City National Bank: One of America’s First Global Banks

By Phineas Upham

National City Bank made headlines when it opened a branch in Buenos Aires. This was 1914, and the Federal Reserve Act had just given allowances for banks looking to expand into the global market. This was not the first time the bank had made major moves in its industry, but this was an important first step towards success.

City Bank began opening branches all over the world, many of which are still standing today. Offices in London and Calcutta have construction dates that go all the way back to 1901. These chapters were each opened by the International Banking Corporation (IBC), which was chartered for the purpose of banks doing business outside the US. City Bank became so successful internationally that it absorbed IBC in 1918.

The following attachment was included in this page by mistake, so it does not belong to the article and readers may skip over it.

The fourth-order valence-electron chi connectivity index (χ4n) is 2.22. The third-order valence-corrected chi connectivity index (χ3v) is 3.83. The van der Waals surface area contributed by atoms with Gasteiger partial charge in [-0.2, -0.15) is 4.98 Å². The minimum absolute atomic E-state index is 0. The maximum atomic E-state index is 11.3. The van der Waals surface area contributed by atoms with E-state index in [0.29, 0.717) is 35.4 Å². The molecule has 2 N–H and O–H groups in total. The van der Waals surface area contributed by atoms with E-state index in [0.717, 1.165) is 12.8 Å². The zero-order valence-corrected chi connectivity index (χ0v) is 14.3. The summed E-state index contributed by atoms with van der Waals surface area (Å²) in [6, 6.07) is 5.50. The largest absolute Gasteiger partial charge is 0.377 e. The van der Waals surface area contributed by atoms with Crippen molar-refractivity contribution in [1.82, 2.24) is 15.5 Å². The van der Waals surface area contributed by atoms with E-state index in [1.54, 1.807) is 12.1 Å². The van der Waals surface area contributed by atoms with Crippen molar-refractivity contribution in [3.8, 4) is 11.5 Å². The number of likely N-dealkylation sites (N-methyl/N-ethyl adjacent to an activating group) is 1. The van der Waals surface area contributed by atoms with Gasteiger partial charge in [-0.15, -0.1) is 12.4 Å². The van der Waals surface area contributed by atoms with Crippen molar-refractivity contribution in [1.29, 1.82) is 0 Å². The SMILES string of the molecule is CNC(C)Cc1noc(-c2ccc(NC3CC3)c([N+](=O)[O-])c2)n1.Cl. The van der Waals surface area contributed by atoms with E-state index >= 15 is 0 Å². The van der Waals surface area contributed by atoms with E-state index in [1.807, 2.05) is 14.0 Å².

In 1919, the bank had $1 billion in assets. The first bank in US History to achieve such a feat.

Charles Mitchell served as president in 1921, and was singlehandedly responsible for the Great Depression according to Senator Carter Glass in a comment he made during a Senate committee meeting. Mitchell was later arrested for tax evasion, and he did pursue policies that fueled speculation leading up to the crash, but there were multiple factors at play leading up to the Great Depression. Certainly Mitchell could not have controlled Britain’s decision to switch to the gold standard.

James Stillman Rockefeller took over in 1952, and it was then that Chase and City Bank became fierce rivals. Rockefeller’s cousin, David Rockefeller, became president of Chase Manhattan. A sibling rivalry of sorts led to two of the biggest banking giants duking it out.

Phineas Upham is an investor from NYC and SF. You may contact Phin on his Phineas Upham website or Facebook page.